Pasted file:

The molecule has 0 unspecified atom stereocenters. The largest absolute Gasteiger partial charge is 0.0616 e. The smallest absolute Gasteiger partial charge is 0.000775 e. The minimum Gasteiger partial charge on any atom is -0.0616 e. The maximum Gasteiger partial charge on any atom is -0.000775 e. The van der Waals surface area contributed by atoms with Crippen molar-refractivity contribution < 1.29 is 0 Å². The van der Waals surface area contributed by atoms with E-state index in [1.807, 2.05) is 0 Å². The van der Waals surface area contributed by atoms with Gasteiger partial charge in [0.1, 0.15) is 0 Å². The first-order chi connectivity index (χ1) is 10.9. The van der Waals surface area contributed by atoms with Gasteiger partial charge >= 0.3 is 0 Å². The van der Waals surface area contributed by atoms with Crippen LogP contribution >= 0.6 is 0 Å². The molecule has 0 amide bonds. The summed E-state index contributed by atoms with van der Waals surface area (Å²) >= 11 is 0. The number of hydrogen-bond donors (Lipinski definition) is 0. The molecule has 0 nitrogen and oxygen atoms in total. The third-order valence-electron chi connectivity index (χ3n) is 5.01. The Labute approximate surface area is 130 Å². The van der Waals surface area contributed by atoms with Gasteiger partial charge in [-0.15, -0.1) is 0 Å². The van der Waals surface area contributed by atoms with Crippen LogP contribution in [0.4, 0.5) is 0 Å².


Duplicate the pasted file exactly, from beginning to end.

The molecule has 0 unspecified atom stereocenters. The largest absolute Gasteiger partial charge is 0.0616 e. The smallest absolute Gasteiger partial charge is 0.000775 e. The minimum Gasteiger partial charge on any atom is -0.0616 e. The maximum Gasteiger partial charge on any atom is -0.000775 e. The van der Waals surface area contributed by atoms with Crippen molar-refractivity contribution < 1.29 is 0 Å². The van der Waals surface area contributed by atoms with E-state index in [1.807, 2.05) is 0 Å². The van der Waals surface area contributed by atoms with Gasteiger partial charge in [0.1, 0.15) is 0 Å². The first-order chi connectivity index (χ1) is 10.9. The van der Waals surface area contributed by atoms with Gasteiger partial charge >= 0.3 is 0 Å². The van der Waals surface area contributed by atoms with Crippen LogP contribution >= 0.6 is 0 Å². The molecule has 0 amide bonds. The summed E-state index contributed by atoms with van der Waals surface area (Å²) >= 11 is 0. The number of hydrogen-bond donors (Lipinski definition) is 0. The molecule has 0 nitrogen and oxygen atoms in total. The third-order valence-electron chi connectivity index (χ3n) is 5.01. The Labute approximate surface area is 130 Å². The van der Waals surface area contributed by atoms with Gasteiger partial charge in [-0.15, -0.1) is 0 Å². The van der Waals surface area contributed by atoms with Crippen LogP contribution in [0.4, 0.5) is 0 Å².